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Jean (Hans) Arp (1886-1966)
Property from a Private Collector
Jean (Hans) Arp (1886-1966)

Vase, Amphore enceinte

Jean (Hans) Arp (1886-1966)
Vase, Amphore enceinte
signed twice 'Arp' (on the reverse) and signed again 'Arp' (on a label affixed to the reverse)
painted wood relief in the artist's frame
47 1/8 x 37 3/8 in. (120 x 95 cm.)
Executed in 1953
Acquired from the artist by the family of the present owner, April 1954.
G. Diehl, El arte moderno francés en Caracas, Caracas, 1959, p. 27, no. 10 (illustrated, fig. 11).
B. Rau, Hans Arp, Die Reliefs, Oeuvre-Katalog, Stuttgart, 1981, p. 218, no. 456 (illustrated).
Caracas, Museo de Bellas Artes, 57 Obras de la Colección Carlos Raúl Villanueva, 1972, no. 5.

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Vanessa Fusco
Vanessa Fusco

Lot Essay

We thank the Fondation Arp, Clamart, for their help cataloguing this work.

“Art is a fruit that grows in man, like a fruit on a plant, or a child in its mother's womb”

With Dada’s declaration of the death of painting in 1915, Arp gave up the practice. He would not adopt sculpture for another fifteen years. In the intervening years, he focused on the production of his reliefs, objects which occupied an intermediate space between painting and sculpture and, as such, best expressed his search for a different medium of expression. Unlike Duchamp, who sought to elevate everyday objects to the status of Art, Arp remained an artist in the traditional sense, crafting his elegant objects with a restrained sensibility for composition and color. As he explained, “My reliefs and my sculptures naturally adapt to nature. Yet when one looks at them closely, one notices that they are crafted by human hand” (quoted in Hommage à Jean Arp, exh. cat., Musée d'art moderne, Strasbourg, 1967, p. 38).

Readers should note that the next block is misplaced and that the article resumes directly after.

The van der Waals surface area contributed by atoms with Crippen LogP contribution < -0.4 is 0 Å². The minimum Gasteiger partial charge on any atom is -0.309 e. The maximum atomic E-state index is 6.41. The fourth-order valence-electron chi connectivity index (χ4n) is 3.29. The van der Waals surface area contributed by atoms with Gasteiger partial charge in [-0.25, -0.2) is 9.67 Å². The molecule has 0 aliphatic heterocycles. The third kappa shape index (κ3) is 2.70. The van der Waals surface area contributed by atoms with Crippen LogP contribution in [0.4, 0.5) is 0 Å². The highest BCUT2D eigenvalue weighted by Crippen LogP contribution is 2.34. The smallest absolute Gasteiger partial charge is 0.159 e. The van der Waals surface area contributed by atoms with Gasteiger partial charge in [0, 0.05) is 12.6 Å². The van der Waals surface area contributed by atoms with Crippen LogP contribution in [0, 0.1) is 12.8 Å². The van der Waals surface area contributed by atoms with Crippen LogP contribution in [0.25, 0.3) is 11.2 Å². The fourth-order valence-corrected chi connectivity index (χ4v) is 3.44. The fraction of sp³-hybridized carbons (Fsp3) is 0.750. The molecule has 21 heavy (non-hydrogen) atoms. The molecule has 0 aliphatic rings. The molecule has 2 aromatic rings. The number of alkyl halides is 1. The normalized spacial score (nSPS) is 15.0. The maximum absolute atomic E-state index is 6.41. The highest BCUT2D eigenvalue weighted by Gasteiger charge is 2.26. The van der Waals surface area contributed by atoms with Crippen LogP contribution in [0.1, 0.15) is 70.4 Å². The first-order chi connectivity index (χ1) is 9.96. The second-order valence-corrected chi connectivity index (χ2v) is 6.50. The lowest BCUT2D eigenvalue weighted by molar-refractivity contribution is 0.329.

The abstract, yet sensual Vase, Amphore enceinte draws on the motif of an amphora, which Arp had utilized in his earlier reliefs. The swell of the central form engages the viewer’s eye, its supple contours evoking the body of a woman. Nestled within the bulging amphora is a darker blue form, a growing organism within. The title, “Vase, Pregnant Amphora,” further personifies the vessel and creates a link between the female body and the amphora. This osmosis between words and objects, abstract forms and meaning was at the very core of Arp’s “object-language,” a research, through poetry and art works, into the malleability of signs. In the opening of his discussion on Arp, André Breton wrote in Surrealism and Painting, “Everything I love, everything I think and feel, predisposes me towards a particular philosophy of immanence according to which surreality would be embodied in reality itself and would be neither superior nor exterior to it. And reciprocally, too, because the container would also be the contents. What I envisage is almost a communicating vessel between the container and the contained” (A. Breton, Le Surréalisme et la peinture, Paris, 1928, p. 46). Associating an amphora—hence a “vessel”—with the female form, the present work symbolically and visually echoes Breton’s words explaining the relationship between surreality and reality as “contents” and “container.” The fluid evolution of meaning at play in Vase; Amphore enceinte—from abstract organic form, to female body, to amphora—is a brilliant example of Breton’s “communicating vessel.”

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